Not much further down the trail, Zorro decided to poo. As I reached into my back pocket for the every ready poo bag, I checked up and down the path as picking up poo is always a precarious time. There was no one. Deed done, pick-up complete, bag tying in progress, my back was still to the trail when the dogs lunged. To my surprise, there was a couple behind me with a dog. I don’t remember their exact words, but the essence, they were unhappy with my dogs lunging to meet a new friend. I apologized as I pulled Zorro and Essie back. Usually, I would have just left it at that, but not today. I am very aware that we need to speak out to offer a teaching moment regarding personal responsibility. In addition to apologizing, I added if they had paused a moment and let me know they were there, I would have had better control. In my mind, I was thinking of the courteous ladies on the bridge. The man replied, “just get over it.”

Okay, enough. The voice within said something wasn’t right, and it wasn’t the day for this particular waterfall.

As we headed back down the trail, Essie, who always has a good nose for water, decided to take a small side path. Sure enough, it leads to a secluded spot on the stream with a handy mostly flat rock upon which to sit. An excellent place to reflect and figure out what’s going on.


The instant my butt hit the rock, the tears started. Giant tears were streaming down my cheeks. The shoulder shaking sobs soon followed and continued, and continued. Both Essie and Zorro looked at me with concern, then tucked in close.

As the crying went on, I felt like the weight of this year was closing in around me—the albatross of clipped freedom induced by the pandemic. The images of masked faces at the grocery store flashed across the video screen of my mind at high speed. I let the tears flow. My soul felt the sorrow of limitations imposed by stay home orders—the tears flow with the apprehension of an unknown future for me and the country—more tears.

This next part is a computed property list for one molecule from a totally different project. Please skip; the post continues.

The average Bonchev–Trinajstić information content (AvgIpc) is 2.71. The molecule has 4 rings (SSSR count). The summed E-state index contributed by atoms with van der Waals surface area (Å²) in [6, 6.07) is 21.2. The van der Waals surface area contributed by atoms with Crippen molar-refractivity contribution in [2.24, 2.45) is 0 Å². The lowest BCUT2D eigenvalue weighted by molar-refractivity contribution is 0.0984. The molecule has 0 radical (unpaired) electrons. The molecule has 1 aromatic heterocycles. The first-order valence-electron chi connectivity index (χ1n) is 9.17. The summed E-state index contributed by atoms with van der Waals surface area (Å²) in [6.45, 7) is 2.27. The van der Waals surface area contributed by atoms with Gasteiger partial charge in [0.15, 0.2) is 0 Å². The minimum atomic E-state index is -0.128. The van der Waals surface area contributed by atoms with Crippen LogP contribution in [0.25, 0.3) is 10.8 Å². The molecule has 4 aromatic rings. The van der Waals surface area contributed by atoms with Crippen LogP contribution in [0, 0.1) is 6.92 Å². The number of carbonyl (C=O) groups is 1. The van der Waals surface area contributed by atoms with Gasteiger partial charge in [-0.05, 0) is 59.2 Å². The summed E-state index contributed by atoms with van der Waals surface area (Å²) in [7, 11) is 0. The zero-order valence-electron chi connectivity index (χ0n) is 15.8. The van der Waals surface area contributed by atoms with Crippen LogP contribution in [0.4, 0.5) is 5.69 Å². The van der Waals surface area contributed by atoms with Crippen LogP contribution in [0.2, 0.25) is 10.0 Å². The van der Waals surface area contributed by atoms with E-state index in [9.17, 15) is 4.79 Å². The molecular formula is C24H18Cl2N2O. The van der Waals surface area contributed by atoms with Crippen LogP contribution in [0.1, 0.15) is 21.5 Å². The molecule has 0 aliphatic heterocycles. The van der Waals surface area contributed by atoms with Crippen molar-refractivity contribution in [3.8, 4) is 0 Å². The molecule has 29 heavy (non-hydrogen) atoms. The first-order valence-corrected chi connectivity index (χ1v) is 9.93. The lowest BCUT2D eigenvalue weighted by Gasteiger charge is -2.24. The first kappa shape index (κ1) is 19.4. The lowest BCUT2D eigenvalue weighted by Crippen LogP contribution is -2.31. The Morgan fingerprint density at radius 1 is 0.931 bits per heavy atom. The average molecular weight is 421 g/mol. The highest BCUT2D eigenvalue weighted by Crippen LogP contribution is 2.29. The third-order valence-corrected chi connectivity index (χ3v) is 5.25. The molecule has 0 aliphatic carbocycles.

All good crying bouts end when the pent up emotions are released. I had felt Essie’s chin on my left knee the whole time, but as I opened my eyes, I saw her looking at me penetratively. I stroked the top of her head, telling her she was a good dog. Zorro, always sensitive to my mood, stood guard on my right.


Vision cleared from the sobs; I looked upstream to see two cairns on a large boulder in the stream—someone else found this a holy place. Now in possession of a clearer mind, I took a moment to reflect on my crying as I built a little cairn from the stones within reach around me. Many feelings came to mind: sorrow, angst, worry, sadness, melancholy, anger. It was with the anger I realized I was experiencing grief. I was mourning the loss of days gone by never to return but in memory.

There was also grief for the unknown. A little shocking as I have a track record for dealing well with change. Then I realized I’ve always been able to picture the future in my mind, but this time the images were pixelated. There was no clarity, only uncertainty. Indeed we are moving into a new world where nothing will ever be quite the same. Enough for now.


As we came up the path to the main trail, we needed to pause for two large groups of people to pass heading to the waterfall. If I had any doubt in my decision to head home, none remained as social distancing would be impossible with so many people plus the ones already there.

Here’s the photo of Catawba falls from last November. There will be another sunny morning for photographs.

How has grief snuck up on you this year?